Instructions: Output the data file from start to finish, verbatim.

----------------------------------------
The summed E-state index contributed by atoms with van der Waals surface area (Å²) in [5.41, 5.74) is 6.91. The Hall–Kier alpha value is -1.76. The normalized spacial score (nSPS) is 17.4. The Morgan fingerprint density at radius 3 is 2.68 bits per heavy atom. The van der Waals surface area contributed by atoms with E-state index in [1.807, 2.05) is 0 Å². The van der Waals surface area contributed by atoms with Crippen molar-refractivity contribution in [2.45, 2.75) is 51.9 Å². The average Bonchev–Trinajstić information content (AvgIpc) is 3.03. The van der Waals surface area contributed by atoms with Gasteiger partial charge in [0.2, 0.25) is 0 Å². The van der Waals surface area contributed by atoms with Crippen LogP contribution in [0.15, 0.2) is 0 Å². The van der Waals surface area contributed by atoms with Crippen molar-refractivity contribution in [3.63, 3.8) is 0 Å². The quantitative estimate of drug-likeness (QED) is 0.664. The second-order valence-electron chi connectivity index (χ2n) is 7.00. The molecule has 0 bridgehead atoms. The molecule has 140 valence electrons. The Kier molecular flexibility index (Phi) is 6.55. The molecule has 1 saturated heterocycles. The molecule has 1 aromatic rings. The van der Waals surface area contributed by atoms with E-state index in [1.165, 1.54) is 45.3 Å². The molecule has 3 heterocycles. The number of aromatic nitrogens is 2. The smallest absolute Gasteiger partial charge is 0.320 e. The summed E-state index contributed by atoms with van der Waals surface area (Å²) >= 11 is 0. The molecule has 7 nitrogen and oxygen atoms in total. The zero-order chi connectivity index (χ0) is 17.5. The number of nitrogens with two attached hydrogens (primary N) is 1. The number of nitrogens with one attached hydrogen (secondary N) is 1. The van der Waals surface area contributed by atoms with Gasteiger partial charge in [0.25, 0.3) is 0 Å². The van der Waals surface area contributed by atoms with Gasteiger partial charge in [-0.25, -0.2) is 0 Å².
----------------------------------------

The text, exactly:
The summed E-state index contributed by atoms with van der Waals surface area (Å²) in [5.41, 5.74) is 6.91. The Hall–Kier alpha value is -1.76. The normalized spacial score (nSPS) is 17.4. The Morgan fingerprint density at radius 3 is 2.68 bits per heavy atom. The van der Waals surface area contributed by atoms with E-state index in [1.807, 2.05) is 0 Å². The van der Waals surface area contributed by atoms with Crippen molar-refractivity contribution in [2.45, 2.75) is 51.9 Å². The average Bonchev–Trinajstić information content (AvgIpc) is 3.03. The van der Waals surface area contributed by atoms with Gasteiger partial charge in [0.2, 0.25) is 0 Å². The van der Waals surface area contributed by atoms with Crippen LogP contribution in [0.15, 0.2) is 0 Å². The van der Waals surface area contributed by atoms with Crippen molar-refractivity contribution in [3.63, 3.8) is 0 Å². The quantitative estimate of drug-likeness (QED) is 0.664. The second-order valence-electron chi connectivity index (χ2n) is 7.00. The molecule has 0 bridgehead atoms. The molecule has 140 valence electrons. The Kier molecular flexibility index (Phi) is 6.55. The molecule has 1 saturated heterocycles. The molecule has 1 aromatic rings. The van der Waals surface area contributed by atoms with E-state index in [1.165, 1.54) is 45.3 Å². The molecule has 3 heterocycles. The number of aromatic nitrogens is 2. The smallest absolute Gasteiger partial charge is 0.320 e. The summed E-state index contributed by atoms with van der Waals surface area (Å²) >= 11 is 0. The molecule has 7 nitrogen and oxygen atoms in total. The zero-order chi connectivity index (χ0) is 17.5. The number of nitrogens with two attached hydrogens (primary N) is 1. The number of nitrogens with one attached hydrogen (secondary N) is 1. The van der Waals surface area contributed by atoms with Gasteiger partial charge in [0.25, 0.3) is 0 Å². The van der Waals surface area contributed by atoms with Gasteiger partial charge in [-0.25, -0.2) is 0 Å².